A Notts student who ‘struggles’ to say his name has created a new virtual reality therapy to help people overcome social anxieties related to speech impediments such as stutters.
Gareth Walkom, 24, studies Medical Product Design at Masters level at Nottingham Trent University and has created the new therapy as part of his studies.
The virtual reality headset contains exposure therapy, which places users in a variety of different scenarios to help them overcome social anxieties that they suffer because of speech impediments.
This is what Gareth Walkom had to say to Hayley Woodward about living with a stutter, why he created the new therapy and what he hopes to achieve with it.
‘ve had a stutter ever since I was about six years old so I’ve had it for pretty much my whole life.
At first, it didn’t really affect me that much but when I got my first job and when I went to college and had to make new friends, having to introduce myself to strangers was difficult.
It then started to show a lot more.
That affected me quite a lot and then I decided to have some speech therapy which improved my speech a lot.
Before that, I was stuttering on every other word and sometime taking two to three breaths to actually squeeze out a word.
But since then it has improved a lot and I can control it quite well now.
I still do struggle a lot in my every day life like whether it’s talking to a stranger or even saying my name because that’s something I really struggle with.
A lot of people don’t know how to react to people with stutters – a lot don’t know that someone is stuttering when they first talk to them.
A lot think that they’ve forgotten their name and things like that so more awareness needs to be shown.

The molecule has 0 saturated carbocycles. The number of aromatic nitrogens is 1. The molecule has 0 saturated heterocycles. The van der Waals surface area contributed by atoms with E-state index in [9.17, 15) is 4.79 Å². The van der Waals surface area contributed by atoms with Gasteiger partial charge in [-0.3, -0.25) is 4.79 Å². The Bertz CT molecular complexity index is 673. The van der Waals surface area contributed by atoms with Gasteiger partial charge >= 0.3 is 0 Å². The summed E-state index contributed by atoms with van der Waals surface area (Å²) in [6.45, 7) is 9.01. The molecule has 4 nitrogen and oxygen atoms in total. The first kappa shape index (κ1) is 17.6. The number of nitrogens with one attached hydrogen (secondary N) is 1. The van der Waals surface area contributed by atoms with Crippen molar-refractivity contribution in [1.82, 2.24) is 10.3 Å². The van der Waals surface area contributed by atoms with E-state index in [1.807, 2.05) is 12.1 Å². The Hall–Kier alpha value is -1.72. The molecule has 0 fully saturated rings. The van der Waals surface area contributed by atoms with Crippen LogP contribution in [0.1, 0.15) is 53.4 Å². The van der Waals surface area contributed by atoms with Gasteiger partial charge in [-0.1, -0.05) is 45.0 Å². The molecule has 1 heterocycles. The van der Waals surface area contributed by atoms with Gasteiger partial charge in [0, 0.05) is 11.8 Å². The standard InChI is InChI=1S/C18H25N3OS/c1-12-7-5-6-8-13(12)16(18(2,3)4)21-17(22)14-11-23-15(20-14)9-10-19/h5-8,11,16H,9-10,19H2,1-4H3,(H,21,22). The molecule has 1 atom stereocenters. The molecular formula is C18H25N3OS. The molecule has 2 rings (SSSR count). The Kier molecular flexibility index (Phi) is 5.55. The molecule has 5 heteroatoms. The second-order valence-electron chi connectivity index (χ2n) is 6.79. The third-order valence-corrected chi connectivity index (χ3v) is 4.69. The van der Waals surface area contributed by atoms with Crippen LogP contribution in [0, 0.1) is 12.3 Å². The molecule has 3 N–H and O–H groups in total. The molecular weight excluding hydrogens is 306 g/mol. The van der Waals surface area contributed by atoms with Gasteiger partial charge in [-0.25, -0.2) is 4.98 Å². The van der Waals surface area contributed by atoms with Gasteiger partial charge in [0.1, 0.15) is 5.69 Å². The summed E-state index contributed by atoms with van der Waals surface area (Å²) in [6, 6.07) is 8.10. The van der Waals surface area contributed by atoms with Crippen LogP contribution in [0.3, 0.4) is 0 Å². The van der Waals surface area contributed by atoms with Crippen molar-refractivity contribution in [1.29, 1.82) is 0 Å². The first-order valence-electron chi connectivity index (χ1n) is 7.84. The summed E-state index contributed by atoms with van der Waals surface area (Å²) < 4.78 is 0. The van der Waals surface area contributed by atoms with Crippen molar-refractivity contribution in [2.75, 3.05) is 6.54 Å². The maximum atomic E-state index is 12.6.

I’m hoping to introduce the virtual reality therapy to people who stutter in the hope that it would benefit them because I know exactly how it feels to have it.
I started my research project in my undergraduate course where I created virtual reality exposure therapy which was to profile people who stutter and to treat social anxiety.
I started that last year and I’m continuing it this year as part of my Masters.
The headset includes eye tracking so it can track where you look within a virtual environment.
This headset which I’m choosing is the first one which features eye tracking so it’s a very new technology and there haven’t been many people who have used it yet.
It’s all very new and this year, I’m creating a scene where the person wearing the headset sees an animated avatar and they have to talk to the avatar as if it’s an actual person.
Over this time, I’m observing their eye behaviour because with people who stutter and who suffer from social anxiety, their eye contact can be quite bad.
With people who stutter, when they do so, their eyes can flicker or close so I’m hoping to observe those behaviours in the moment of a stutter and I hope to improve those eye gaze behaviours so people can relate this into a real life situation.
With virtual reality, it’s very new, so using this as a method of exposure therapy could hopefully be introduced to speech therapy sessions.
I’m hoping to get a finished product before I finish my course this year but I would like to improve on it with a PhD.
I’d spend another three years improving the plans that I have because I feel like there’s a lot that can still be done to it.”